Major Heat: how to paint lotus in Chinese painting?

Falling on July 23 this year, Major Heat, or Da Shu in Chinese, marks the hottest moment of the year. It is the 12th of the 24 solar terms that divide the Chinese lunar year into two halves as well as the last solar term of the summer.

To relieve the summer heat, Chinese people like eating foods that are in season, such as Lychee, preferred by many in Fujian Province. In some northern provinces of China as Shandong, people drink hot mutton soup to remove harmful substances accumulated in the body. Grass jelly and mung bean soup are all popular summer dishes throughout China.

People often gather in the park to appreciate lotus flowers, which is one of the signature flowers of the season. In this episode, let's check out how to write lotus in Chinese painting!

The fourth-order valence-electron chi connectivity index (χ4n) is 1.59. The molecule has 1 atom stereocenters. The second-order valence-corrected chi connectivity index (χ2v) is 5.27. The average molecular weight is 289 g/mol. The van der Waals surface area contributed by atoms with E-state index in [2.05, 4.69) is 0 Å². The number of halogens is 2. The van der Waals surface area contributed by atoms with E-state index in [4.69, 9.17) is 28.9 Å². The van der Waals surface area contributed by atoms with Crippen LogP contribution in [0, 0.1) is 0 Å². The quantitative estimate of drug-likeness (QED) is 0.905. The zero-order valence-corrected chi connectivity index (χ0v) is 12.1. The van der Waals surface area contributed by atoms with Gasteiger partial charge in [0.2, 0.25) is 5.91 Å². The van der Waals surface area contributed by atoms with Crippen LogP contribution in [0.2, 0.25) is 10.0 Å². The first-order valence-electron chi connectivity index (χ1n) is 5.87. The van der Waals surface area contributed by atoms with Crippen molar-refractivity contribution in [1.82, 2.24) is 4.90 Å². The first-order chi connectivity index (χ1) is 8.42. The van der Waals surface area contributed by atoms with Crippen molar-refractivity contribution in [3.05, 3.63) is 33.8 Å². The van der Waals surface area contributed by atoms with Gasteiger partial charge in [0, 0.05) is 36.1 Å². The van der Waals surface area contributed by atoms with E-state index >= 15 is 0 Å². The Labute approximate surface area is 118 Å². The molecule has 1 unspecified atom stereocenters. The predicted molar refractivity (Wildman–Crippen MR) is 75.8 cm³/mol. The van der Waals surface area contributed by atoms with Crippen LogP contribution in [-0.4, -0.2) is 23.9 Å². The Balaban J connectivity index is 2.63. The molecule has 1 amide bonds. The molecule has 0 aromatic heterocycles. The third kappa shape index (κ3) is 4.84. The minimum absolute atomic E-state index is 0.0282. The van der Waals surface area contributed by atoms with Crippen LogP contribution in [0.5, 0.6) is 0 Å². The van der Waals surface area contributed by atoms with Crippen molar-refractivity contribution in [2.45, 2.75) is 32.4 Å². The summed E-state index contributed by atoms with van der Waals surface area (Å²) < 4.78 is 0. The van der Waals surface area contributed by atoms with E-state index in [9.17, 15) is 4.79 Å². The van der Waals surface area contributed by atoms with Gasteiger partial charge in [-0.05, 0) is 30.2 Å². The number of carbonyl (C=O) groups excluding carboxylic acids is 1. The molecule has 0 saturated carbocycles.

Here is a famous poem that describes the beauty and charm of lotus, by Zhou Dunyi in the Northern Song Dynasty (960-1127).

Ever since the Tang Dynasty, people have found peony endearing.
I only prefer lotus because it is unadulterated despite coming from mud;
It isn't alluring although having been rinsed with limpid water;
It's hollow inside yet upright outside uninterrupted by tendrils or branches;
Its fragrance gets more refreshing as it travels further away;
Its stem is straight and unsoiled;
It could be admired from distance but not be tampered with up close and personal.

Copy and video editor: Qiu Yu

Script editors: Mark and April

Chief editor: Lin Dongwei

Producer: Zhang Xiaohe

Executive producer: Liu Yuqi

Supervisor: Zhang Shilei

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